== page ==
HRS 2021: The CryoCure 2 Study
Published: 12 Aug 2021
In this video, Dr Tom De Potter (Cardiovascular Research Center Aalst, Aalst, BE) discusses the outcomes of the CryoCure-2 study, an open label study that was designed to examine the safety, feasibility and efficacy of ultralow temperature cryoablation in patients with paroxysmal or persistent atrial fibrillation.
1. Please summarise the aim, study design and endpoints?
2. What were your key findings?
3. How should your findings impact practice and influence further research?
Recorded remotely from Aalst, 2021.
- My name is Tom De Potter. I work as an electrophysiologist in the cardiovascular centre in Aalst, in Belgium. Where I function as the associate director of the Cardiovascular Centre.
Please summarise the aim, study design and endpoints?
So CryoCure-2 is an open-label study that was designed to study the feasibility of a novel-ablation platform for treating atrial fibrillation, paroxysmal or persistent atrial fibrillation. CryoCure-2 was designed to recruit patients selected for an ablation procedure and monitored acute procedural efficacy, as well as clinical outcomes at one year, post-procedure. Ultimately, 79 patients were recruited into CryoCure-2. Being an open-label study, there is no comparator arm.
What were your key findings?
The key findings of CryoCure-2 were first and foremost that in terms of clinical efficacy, we were very happy to observe an 82% clinical efficacy at one year after a single procedure in terms of successful treatment of atrial fibrillation for the entire patient-cohort. And for the specific subpopulation of patients with persistent atrial fibrillation, which was the majority of the study population. We saw an 85% clinical efficacy rate. Furthermore, we saw in terms of acute procedural efficacy that the procedure can be done in a very reasonable amount of time. The average procedure duration was under two hours for the study cohort, which is, I think certainly impressive if you consider the first in man, nature of the study design. And if you consider the additional time that is typically needed for study purposes in such a trial. And perhaps even more importantly than the average procedure duration, was the observation that if we want to do additional ablation strategies, if we want to ablate additional targets outside the pulmonary veins, which we've called PVI plus in this particular study. The additional time needed to do so is very limited. Is in the order of additional minutes on top of the time you'll be needing to do the procedure anyway. Finally, in terms of safety, we're happy to report that we observed a very low adverse event rate. We observed the 1.5% adverse event rate, which was, which consisted completely of phrenic nerve injury, as we have seen in other cryoablation technologies and which resolved completely during follow-up.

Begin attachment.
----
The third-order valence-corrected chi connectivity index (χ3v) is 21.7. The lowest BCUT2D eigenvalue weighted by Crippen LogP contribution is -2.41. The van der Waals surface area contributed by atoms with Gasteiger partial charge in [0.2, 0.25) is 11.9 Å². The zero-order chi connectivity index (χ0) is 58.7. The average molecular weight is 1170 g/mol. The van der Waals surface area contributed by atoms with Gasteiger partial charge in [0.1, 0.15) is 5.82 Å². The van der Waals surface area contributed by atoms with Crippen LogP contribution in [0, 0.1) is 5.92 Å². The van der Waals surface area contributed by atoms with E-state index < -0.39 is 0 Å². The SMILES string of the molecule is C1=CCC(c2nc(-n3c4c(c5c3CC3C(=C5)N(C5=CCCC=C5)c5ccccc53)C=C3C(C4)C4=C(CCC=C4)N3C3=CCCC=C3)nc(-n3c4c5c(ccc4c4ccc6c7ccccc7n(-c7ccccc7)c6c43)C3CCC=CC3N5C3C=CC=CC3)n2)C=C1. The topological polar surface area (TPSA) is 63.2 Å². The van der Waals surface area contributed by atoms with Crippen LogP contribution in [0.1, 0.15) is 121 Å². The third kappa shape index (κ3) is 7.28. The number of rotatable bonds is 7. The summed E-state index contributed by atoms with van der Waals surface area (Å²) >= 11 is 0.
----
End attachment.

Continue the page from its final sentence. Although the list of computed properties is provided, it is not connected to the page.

How should your findings impact practice and influence further research?
The goal of CryoCure-2 has always been to replicate or approximate results that we've seen in surgery, in cryosurgery for atrial fibrillation. Using a percutaneous approach. And I believe our results have shown that the ultra-low temperature cryoablation platform is capable of achieving this ambitious goal. And we have implemented in clinical practice throughout our population this approach already. The ablation platform is commercially available in Europe as of today. But of course, next steps, scientifically speaking, are to validate our results in larger cohorts. And for this in Europe, a post-market registry is ongoing. In parallel with that there is a specific dedicated ID study ongoing in the United States, where we are also contributing to. Which is recruiting only patients with persistent atrial fibrillation to validate our results in a much larger multicenter setting.